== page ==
Dear reader, life is too short for crap books.

Monday, April 21, 2008

Something for National Poetry Month and the PA Primary

Last week,Pages Turned dedicated a poem to Charlie Gibson and George Stephanopoulos. I thought that on this, the day before the primary of my semi-beloved home state, I'd put it up again:

In the desert
I saw a creature, naked, bestial,
Who, squatting upon the ground,
Held his heart in his hands,
And ate of it.
I said: "Is it good, friend?"
"It is bitter—bitter," he answered;
"But I like it
Because it is bitter,
And because it is my heart.

--Stephen Crane

Plus, best last lines ever in a poem, except perhaps Wallace Stevens's "The Snow Man":

And, nothing himself, beholds
Nothing that is not there and the nothing that is.

That one always gets me.


Amateur Reader said...

That Crane poem must be one of the strangest ever written. Wonderful stuff.

EGant said...

On the subject eating body parts (such as hearts) or from body parts, I think of Byron's poem "Lines Inscribed Upon a Cup
Formed from a Skull". A macabre but exciting slant on death:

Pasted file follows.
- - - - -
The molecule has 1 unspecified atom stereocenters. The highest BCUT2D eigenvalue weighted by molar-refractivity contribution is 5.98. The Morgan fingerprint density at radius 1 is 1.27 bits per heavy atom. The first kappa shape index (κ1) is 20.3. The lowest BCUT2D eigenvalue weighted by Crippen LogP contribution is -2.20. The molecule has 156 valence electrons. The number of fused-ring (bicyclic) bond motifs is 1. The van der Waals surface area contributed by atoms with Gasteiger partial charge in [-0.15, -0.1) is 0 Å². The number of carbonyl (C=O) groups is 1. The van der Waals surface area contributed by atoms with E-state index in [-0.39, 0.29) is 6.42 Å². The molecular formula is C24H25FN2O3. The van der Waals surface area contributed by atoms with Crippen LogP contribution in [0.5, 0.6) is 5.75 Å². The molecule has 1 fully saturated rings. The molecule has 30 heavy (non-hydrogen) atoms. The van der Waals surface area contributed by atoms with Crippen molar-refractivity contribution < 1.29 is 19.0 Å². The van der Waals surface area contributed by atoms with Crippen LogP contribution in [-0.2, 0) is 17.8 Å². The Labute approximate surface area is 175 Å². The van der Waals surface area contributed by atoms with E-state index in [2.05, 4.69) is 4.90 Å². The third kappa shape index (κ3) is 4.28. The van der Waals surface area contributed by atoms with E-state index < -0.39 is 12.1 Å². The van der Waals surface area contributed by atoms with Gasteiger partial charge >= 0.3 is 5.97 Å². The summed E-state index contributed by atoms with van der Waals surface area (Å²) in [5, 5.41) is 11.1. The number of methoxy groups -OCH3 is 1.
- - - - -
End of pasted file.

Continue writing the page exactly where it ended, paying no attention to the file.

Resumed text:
Start not --- nor deem my spirit fled;
In me behold the only skull,
From which, unlike a living head,
Whatever flows is never dull.

I lived, I loved, I quaff'd, like thee:
I died: let earth my bones resign;
Fill up --- thou canst not injure me;
The worm hath fouler lips than thine.

Better to hold the sparkling grape,
Than nurse the earth-worm's slimy brood;
And circle in the goblet's shape
The drink of gods, than reptile's food.

Where once my wit, perchance, hath shone,
In aid of others' let me shine;
And when, alas ! our brains are gone,
What nobler substitute than wine?

Quaff while thou canst: another race,
When thou and thine, like me, are sped,
May rescue thee from earth's embrace,
And rhyme and revel with the dead.

Why not? Since through life's little day
Our heads such sad effects produce;
Redeem'd from worms and wasting clay,
This chance is theirs, to be of use.